The biggest political news in Arizona recent weeks was the smackdown between Superintendent of Public Instruction Diane Douglas and Governor Doug Ducey. Douglas fired two employees from the state Board of Education. Ducey said, “Oh no you don’t!” and reinstated them. Douglas went along, at least temporarily, but not until she fired off a statement attacking Ducey with the most in-your-face language I’ve read in an official press release, maybe, ever.
If it were me, I’d be ashamed. If a judge told me I had cheated children out of money I owed them, that I had violated the law by giving them less money than I was legally bound to give, I would hang my head in shame, and I’d ask the judge, “How much do I owe?”
Here’s your first lesson in government for the year. No, we’re not going over the hundred questions on the new high school civics test. We’re taking a look at what we’ve learned about government and politics from our new Governor Doug Ducey. Spoiler alert: the lesson will not be uplifting. Our new Superintendent of Public Instruction Diane Douglas might even say it’s too cynical to be taught to elementary school children. But we can take it. We’re all adults here.
It took me awhile, rummaging through the photo files on my computer, to locate the pictures I took during an anti-Iraq War march in Portland, Oregon. How long ago was it? I eventually found them in a 2003 folder. It was over a decade ago.
How’s this for an idea? Pay parents to keep their kids home from school. And how about this? Encourage parents to skimp on their children’s educations by promising to pay part of the cost of college.
This is a bit presumptuous, I admit. I’m climbing on my columnist’s soapbox and proclaiming a set of New Year’s resolutions for myself and anyone else who chooses to adopt them. They’re a little late, I admit, but with one column a month, my choice was either to write them way back in December or wait until my first opportunity this year.
It’s that time of year again when you can bring a little holiday cheer to an underfunded Arizona public school -- and that includes every public school in the state. Funding for K-12 education is down 17 percent from where it was six years ago, so all our schools are hurting financially. You can give $200 to the school of your choice -- $400 from a couple - at absolutely no cost to you thanks to the Arizona School Tax Credit. There’s no need to have a child in school or live in a certain school district. If you pay Arizona income taxes, you qualify.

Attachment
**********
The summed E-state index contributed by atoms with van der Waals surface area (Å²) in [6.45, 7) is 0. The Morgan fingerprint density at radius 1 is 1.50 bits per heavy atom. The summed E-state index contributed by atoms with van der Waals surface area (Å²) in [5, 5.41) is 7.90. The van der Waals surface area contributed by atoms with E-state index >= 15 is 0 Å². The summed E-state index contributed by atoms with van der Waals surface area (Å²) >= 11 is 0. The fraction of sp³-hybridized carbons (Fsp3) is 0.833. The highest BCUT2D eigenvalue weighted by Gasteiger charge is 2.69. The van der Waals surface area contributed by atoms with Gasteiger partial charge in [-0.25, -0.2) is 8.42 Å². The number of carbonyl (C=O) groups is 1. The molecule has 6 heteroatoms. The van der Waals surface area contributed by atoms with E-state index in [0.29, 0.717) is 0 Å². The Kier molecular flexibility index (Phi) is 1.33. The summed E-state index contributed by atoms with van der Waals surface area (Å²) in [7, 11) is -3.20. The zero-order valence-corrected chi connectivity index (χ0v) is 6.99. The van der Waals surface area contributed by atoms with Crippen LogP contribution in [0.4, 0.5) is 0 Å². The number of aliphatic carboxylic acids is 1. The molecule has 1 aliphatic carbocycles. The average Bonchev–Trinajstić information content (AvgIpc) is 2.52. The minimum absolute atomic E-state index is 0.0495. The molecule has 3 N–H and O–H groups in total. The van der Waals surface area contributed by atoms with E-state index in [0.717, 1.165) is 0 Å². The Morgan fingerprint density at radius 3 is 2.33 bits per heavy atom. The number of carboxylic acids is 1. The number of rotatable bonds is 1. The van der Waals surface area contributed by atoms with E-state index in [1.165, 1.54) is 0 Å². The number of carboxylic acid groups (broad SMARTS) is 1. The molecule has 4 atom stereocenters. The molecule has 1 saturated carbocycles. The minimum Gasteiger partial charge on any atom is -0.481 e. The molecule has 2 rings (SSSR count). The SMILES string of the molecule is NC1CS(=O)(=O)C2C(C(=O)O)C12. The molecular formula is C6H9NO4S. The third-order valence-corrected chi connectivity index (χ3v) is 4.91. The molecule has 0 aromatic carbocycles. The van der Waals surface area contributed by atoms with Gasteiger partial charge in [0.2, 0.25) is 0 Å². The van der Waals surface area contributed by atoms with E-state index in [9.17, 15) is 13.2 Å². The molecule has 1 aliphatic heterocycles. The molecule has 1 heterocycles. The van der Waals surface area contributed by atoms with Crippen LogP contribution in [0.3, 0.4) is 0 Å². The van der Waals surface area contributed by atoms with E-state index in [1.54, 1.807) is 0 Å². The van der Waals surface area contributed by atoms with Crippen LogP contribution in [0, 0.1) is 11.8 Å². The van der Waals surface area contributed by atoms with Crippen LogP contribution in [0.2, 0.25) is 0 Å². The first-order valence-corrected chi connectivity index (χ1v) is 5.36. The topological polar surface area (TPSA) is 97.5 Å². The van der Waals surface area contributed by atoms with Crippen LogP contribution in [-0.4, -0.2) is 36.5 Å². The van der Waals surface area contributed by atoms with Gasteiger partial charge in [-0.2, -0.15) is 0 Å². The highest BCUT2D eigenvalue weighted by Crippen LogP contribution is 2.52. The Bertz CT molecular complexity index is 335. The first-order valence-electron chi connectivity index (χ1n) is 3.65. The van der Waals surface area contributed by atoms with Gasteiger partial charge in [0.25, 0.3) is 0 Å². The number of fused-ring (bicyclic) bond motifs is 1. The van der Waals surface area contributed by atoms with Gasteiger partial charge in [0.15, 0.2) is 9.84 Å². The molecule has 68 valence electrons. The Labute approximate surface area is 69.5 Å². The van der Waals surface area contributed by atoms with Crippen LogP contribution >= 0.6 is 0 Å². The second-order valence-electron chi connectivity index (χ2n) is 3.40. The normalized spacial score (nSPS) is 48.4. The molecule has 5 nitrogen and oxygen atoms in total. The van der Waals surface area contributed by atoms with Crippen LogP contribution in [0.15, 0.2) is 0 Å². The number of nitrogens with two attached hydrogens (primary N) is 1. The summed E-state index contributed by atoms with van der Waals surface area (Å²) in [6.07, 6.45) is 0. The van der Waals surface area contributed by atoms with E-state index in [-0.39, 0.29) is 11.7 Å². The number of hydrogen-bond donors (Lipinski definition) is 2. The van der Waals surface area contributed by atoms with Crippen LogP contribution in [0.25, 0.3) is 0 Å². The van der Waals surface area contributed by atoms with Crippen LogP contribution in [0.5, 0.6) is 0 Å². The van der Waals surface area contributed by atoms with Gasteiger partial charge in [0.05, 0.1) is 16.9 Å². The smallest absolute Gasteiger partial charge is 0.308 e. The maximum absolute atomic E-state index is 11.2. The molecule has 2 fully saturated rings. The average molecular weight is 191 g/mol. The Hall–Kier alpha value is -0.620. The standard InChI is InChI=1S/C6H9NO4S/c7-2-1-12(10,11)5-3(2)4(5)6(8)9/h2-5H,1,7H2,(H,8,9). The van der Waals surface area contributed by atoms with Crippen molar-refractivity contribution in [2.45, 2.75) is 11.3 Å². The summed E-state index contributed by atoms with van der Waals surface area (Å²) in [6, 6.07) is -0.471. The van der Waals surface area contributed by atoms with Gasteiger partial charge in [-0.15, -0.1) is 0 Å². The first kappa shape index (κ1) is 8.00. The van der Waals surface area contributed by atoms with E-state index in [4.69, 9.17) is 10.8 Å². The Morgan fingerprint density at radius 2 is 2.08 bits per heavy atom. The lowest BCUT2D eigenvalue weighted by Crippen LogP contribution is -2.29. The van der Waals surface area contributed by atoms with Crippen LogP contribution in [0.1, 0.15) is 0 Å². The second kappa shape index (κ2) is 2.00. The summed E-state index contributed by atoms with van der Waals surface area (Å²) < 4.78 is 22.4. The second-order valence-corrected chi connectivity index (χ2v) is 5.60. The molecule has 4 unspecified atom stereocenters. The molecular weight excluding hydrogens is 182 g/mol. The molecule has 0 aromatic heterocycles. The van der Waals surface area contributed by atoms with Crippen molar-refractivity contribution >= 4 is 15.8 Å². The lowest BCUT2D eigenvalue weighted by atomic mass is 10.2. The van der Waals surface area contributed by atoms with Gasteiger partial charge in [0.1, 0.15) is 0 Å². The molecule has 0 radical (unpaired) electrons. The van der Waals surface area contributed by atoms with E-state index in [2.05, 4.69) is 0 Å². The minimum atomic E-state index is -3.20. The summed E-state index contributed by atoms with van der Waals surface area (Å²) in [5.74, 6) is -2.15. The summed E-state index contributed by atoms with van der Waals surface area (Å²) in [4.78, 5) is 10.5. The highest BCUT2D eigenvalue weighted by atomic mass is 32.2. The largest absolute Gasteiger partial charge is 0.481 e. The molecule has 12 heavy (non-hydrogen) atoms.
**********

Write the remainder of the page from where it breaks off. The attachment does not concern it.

Last week the stock price for K12 Inc., a Virginia based, for-profit education corporation, plummeted almost 40 percent in a single day. Why, you may ask, should we care about the fortunes of some Virginia corporation? The reason is, K12 Inc. is the parent company of Arizona Virtual Academy and its 4,200 students scattered around the state, many of whom get very little in the way of education. Some get none at all. Understanding the causes of the stock plunge helps us understand what’s wrong with the Arizona school.
What if you woke up tomorrow morning with your IQ 13 points lower than it is today? Think what that would mean. You’d still be able to go through your normal, everyday tasks - the ones that don’t take a great deal of thought -- without much problem. In fact, you probably wouldn’t notice the difference until you had some mental stretching to do. If you’re a crossword or sudoku fan, for instance, your daily puzzle would be far more difficult. Those real life tasks and decisions requiring you to draw inferences, synthesize information or go through multiple steps to reach a conclusion would likely set your mind reeling.